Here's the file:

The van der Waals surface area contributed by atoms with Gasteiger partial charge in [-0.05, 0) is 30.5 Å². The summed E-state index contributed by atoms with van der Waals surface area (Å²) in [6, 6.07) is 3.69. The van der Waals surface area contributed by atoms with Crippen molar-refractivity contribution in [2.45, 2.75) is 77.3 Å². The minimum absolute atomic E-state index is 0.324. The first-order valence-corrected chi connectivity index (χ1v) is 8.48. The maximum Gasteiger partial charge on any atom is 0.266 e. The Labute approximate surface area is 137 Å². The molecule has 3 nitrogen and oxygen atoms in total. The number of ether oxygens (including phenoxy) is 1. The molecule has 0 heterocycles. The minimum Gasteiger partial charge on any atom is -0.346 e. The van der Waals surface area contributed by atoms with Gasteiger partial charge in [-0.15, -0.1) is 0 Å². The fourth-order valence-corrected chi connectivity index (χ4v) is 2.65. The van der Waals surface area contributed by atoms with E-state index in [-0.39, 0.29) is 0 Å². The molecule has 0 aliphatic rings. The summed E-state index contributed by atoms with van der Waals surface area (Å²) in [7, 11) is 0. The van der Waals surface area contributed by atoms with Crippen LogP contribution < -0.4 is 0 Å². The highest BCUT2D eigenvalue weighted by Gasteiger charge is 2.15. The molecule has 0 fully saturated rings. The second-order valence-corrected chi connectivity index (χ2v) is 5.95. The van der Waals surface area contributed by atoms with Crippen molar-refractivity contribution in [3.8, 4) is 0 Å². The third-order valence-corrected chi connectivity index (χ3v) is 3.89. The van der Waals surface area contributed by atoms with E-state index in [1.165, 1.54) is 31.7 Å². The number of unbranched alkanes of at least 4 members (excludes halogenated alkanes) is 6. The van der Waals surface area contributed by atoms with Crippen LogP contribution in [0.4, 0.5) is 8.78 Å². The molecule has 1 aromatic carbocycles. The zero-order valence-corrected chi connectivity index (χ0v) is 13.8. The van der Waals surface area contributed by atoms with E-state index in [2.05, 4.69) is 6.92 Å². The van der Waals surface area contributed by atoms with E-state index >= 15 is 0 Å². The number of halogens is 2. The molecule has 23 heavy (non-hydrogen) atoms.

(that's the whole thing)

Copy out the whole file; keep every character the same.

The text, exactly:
The van der Waals surface area contributed by atoms with Gasteiger partial charge in [-0.05, 0) is 30.5 Å². The summed E-state index contributed by atoms with van der Waals surface area (Å²) in [6, 6.07) is 3.69. The van der Waals surface area contributed by atoms with Crippen molar-refractivity contribution in [2.45, 2.75) is 77.3 Å². The minimum absolute atomic E-state index is 0.324. The first-order valence-corrected chi connectivity index (χ1v) is 8.48. The maximum Gasteiger partial charge on any atom is 0.266 e. The Labute approximate surface area is 137 Å². The molecule has 3 nitrogen and oxygen atoms in total. The number of ether oxygens (including phenoxy) is 1. The molecule has 0 heterocycles. The minimum Gasteiger partial charge on any atom is -0.346 e. The van der Waals surface area contributed by atoms with Gasteiger partial charge in [-0.15, -0.1) is 0 Å². The fourth-order valence-corrected chi connectivity index (χ4v) is 2.65. The van der Waals surface area contributed by atoms with E-state index in [-0.39, 0.29) is 0 Å². The molecule has 0 aliphatic rings. The summed E-state index contributed by atoms with van der Waals surface area (Å²) in [7, 11) is 0. The van der Waals surface area contributed by atoms with Crippen LogP contribution < -0.4 is 0 Å². The highest BCUT2D eigenvalue weighted by Gasteiger charge is 2.15. The molecule has 0 fully saturated rings. The second-order valence-corrected chi connectivity index (χ2v) is 5.95. The van der Waals surface area contributed by atoms with Crippen molar-refractivity contribution in [3.8, 4) is 0 Å². The third-order valence-corrected chi connectivity index (χ3v) is 3.89. The van der Waals surface area contributed by atoms with E-state index in [1.165, 1.54) is 31.7 Å². The number of unbranched alkanes of at least 4 members (excludes halogenated alkanes) is 6. The van der Waals surface area contributed by atoms with Crippen LogP contribution in [0.4, 0.5) is 8.78 Å². The molecule has 1 aromatic carbocycles. The zero-order valence-corrected chi connectivity index (χ0v) is 13.8. The van der Waals surface area contributed by atoms with E-state index in [2.05, 4.69) is 6.92 Å². The van der Waals surface area contributed by atoms with E-state index >= 15 is 0 Å². The number of halogens is 2. The molecule has 23 heavy (non-hydrogen) atoms.